The productions of Southwell were very numerous, and obtained an extensive popularity. Eleven editions of his works appeared between 1593 and 1600.

The Triumphs over Death, and St. Peter's Complaint,

* The letters of this unfortunate lady to her children are said to be written with much piety and tenderness; the melancholy death of Lord Arundel weighed heavily upon her spirits.—Lodge's Illustrations, v. 3, P. 357.

t In Stow's Chronicle, Ed. 1631, p. 769, Southwell is said to have suffered on the day after his conviction; but Fuller fixes the date of the execution on the 3rd of March; and in a tract entitled the Rat Trap, or the Jesuits taken in their own net, 1641, the 20th of September is named. —Gent. Mat;. v- lxviii. pt. 2, p. 933. Mr. Walter, who from his acquaintance with Southwell's writings, is an authority worthy of attention, coincides with Stow.

have been reprinted; the first by Sir Egerton Brydges, and the second by Mr. Walter, who speaks of the author with an ardour inspired by a community of belief.

The character of Lady Margaret Sackville, upon whose death the Triumphs were composed, is written with remarkable elegance and purity of language*.

"She was by birth second to none, but unto the first in the realm; yet she measured only greatness by goodness, making nobility but the mirror of virtue, as able to show things worthy to be seen, as apt to draw many eyes to behold it; she suited her behaviour to her birth, and ennobled her birth with her piety, leaving her house more beholden to her for having honoured it with the glory of her virtues, than she was to it for the titles of her degree. She was high-minded but in aspiring to perfection, and in the disdain of vice; in other things covering her grace with humility among her inferiors, and showing it with courtesy among her peers. Of her carriage of herself, and her sober government, it may be sufficient testimony that envy herself was dumb in her dispraise, finding in her much to repine at, but nought to reprove. The clearness of her honour I need not mention, she having always armed it with such modesty as taught the most intemperate tongues to be silent in her presence, and answered their eyes with scorn and contempt that did seem to make her an aim to passion. . . . How mildly she accepted the check of fortune fallen upon her without desert, experience has been a most manifest proof: the temper of her mind being so easy that she found little difficulty in taking down her thoughts to a mean degree, which true honour, not pride, has raised to a former height; her faith

* Lady Margaret Sackville, wife of the Honourable Robert Sackville, son and heir apparent of Thomas, then Lord Buckhurst, whom he succeeded as second Karl of Dorset in 1608. She was the daughter of Thomas Howard, Duke of Norfolk.—See Advertisement to the Triumphs over Death, in the Archaica, vol. i., 1814.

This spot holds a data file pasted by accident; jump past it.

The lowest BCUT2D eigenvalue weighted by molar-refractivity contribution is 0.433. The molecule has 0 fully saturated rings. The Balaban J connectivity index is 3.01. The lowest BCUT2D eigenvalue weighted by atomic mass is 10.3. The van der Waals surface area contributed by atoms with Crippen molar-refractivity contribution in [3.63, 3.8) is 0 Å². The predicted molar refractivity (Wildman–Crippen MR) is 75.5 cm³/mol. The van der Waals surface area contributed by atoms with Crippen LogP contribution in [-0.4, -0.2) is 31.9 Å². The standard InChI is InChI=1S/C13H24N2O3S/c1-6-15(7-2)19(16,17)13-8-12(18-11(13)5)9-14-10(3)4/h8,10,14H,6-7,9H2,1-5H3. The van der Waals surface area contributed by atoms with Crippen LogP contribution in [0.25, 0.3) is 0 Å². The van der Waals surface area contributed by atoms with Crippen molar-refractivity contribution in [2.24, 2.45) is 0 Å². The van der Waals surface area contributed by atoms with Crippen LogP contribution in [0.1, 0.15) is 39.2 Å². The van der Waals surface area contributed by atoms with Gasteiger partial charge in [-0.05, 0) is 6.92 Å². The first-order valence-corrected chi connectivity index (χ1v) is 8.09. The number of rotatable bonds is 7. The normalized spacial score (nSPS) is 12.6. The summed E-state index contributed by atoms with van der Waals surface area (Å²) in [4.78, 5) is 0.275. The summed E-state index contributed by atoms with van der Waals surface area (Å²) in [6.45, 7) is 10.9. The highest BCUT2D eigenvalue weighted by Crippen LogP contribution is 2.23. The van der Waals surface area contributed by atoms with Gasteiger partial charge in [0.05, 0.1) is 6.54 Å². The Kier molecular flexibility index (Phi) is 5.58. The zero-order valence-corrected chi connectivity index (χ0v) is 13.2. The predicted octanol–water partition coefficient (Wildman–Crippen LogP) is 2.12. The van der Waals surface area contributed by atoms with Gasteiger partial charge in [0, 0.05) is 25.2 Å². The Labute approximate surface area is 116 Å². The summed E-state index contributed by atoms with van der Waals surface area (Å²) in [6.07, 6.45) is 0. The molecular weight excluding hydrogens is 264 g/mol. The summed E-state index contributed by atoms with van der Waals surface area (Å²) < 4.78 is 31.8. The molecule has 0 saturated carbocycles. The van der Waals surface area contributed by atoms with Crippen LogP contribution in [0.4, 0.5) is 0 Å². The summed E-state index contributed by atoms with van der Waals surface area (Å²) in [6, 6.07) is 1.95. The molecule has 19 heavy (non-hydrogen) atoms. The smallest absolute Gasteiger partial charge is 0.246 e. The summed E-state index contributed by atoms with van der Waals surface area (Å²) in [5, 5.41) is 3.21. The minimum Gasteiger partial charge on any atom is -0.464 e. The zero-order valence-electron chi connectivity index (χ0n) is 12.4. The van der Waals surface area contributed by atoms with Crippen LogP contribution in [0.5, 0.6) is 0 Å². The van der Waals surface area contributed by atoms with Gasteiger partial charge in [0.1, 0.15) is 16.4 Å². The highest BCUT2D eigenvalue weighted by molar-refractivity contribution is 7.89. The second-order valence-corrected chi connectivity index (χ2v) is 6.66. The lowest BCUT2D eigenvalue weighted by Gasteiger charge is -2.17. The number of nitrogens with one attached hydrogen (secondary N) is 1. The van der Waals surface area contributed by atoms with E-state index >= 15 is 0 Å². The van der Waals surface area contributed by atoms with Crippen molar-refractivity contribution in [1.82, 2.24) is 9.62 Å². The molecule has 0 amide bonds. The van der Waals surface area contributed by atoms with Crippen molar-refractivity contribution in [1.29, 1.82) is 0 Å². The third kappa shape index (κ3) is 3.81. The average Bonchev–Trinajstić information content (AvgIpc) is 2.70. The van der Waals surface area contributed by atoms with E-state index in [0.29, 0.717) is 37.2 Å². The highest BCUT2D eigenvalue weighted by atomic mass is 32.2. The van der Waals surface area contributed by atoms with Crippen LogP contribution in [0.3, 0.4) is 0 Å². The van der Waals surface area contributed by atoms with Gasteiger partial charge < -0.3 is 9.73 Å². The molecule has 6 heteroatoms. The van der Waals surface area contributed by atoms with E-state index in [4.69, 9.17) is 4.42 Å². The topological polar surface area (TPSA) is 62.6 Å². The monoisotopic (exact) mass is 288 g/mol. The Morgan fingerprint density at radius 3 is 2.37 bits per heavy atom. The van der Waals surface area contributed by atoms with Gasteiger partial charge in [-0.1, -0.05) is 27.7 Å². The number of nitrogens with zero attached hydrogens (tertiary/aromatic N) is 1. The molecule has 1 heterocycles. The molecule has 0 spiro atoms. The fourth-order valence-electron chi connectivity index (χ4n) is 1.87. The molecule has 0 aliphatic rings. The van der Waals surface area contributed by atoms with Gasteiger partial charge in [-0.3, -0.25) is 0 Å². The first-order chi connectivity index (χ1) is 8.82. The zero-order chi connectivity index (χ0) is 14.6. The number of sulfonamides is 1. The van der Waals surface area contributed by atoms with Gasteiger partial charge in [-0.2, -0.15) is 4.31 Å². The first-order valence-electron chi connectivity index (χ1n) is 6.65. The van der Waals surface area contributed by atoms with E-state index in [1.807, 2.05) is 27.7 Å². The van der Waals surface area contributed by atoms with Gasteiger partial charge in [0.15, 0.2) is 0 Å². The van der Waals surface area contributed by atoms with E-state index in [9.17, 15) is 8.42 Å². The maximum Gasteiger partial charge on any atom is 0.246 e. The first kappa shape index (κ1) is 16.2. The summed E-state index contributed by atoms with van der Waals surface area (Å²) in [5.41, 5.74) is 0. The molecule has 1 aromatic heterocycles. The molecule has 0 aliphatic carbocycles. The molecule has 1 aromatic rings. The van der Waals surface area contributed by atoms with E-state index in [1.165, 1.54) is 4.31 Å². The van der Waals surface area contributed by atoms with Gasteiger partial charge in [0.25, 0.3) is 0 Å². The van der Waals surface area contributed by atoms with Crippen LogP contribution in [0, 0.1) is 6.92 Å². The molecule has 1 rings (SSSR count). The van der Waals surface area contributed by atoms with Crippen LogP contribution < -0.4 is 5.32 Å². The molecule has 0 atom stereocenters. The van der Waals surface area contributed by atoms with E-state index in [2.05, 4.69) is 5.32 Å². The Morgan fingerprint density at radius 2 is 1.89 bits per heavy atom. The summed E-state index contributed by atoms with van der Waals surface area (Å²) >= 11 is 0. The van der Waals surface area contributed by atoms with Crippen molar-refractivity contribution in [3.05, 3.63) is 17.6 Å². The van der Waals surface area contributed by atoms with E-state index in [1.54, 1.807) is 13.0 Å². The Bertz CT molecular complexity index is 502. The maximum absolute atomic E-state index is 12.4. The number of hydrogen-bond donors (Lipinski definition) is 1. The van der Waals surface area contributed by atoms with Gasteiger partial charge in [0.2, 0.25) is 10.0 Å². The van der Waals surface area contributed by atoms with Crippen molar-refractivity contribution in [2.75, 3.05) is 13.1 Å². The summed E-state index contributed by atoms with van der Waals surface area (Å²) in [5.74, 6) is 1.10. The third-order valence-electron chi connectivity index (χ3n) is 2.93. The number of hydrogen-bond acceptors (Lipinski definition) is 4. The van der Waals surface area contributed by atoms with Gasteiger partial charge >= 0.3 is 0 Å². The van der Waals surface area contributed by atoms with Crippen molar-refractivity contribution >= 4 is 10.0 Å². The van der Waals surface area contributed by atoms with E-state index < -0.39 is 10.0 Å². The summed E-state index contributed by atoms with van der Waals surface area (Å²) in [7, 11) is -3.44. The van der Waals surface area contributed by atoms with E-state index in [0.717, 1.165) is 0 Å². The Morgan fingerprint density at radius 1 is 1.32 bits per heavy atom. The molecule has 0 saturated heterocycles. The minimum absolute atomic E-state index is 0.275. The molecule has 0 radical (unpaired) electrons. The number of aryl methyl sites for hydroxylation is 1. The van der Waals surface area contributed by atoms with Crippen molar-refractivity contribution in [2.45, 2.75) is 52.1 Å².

fulness and love, where she found true friendship, are written with tears in many eyes.

"Where she owed, she paid piety; where she found, she turned courtesy; wheresoever she was known, she deserved amity; desiring the best, yet disdaining none but ev^l company; she was readier to requite benefits, than revenge wrongs; more grieved than angry with unkindness of friends, when either mistaking or misreport occasioned any breaches. ... In sum, she was an honour to her predecessors, a light to her age, and a pattern to her posterity; neither was her conclusion different from her premises, or her end from her life; she showed no dismay, being warned of her danger, carrying in her conscience the safe-conduct of innocency. But having sent her desires before, with a mild countenance and a most calm mind, in more hope than fear, she expected her own passage. She commended both her duty and good will to all her friends, and cleared her heart from all grudge towards her enemies, wishing true happiness to them both, as best became so soft and gentle a mind, in which anger never stayed but J as an unwelcome stranger."

Of all our early poets, Southwell recalls most freshly the manner of Goldsmith. Not that he ever opened the same vein of pleasantry, or acquired the art of making a history of animals, as amusing as a Persian tale;—the resemblance is to be traced in the naturalness of the sentiment, the propriety of the expression, and the easy harmony of the verse*. If the following stanzas be compared with

* The neatness and condensation of his lines ought to be noticed, lie expresses a just sentiment with a happy brevity:— The angels' eyes, whom veils cannot deceive,

Alight best disclose what best they do discern:
Men must with sound and silent faith receive

More than they can by sense of reasou learn.
God's power our proof,—his works our wits exceed:
The doer's might is reason for the deed.

The Christian's Manna.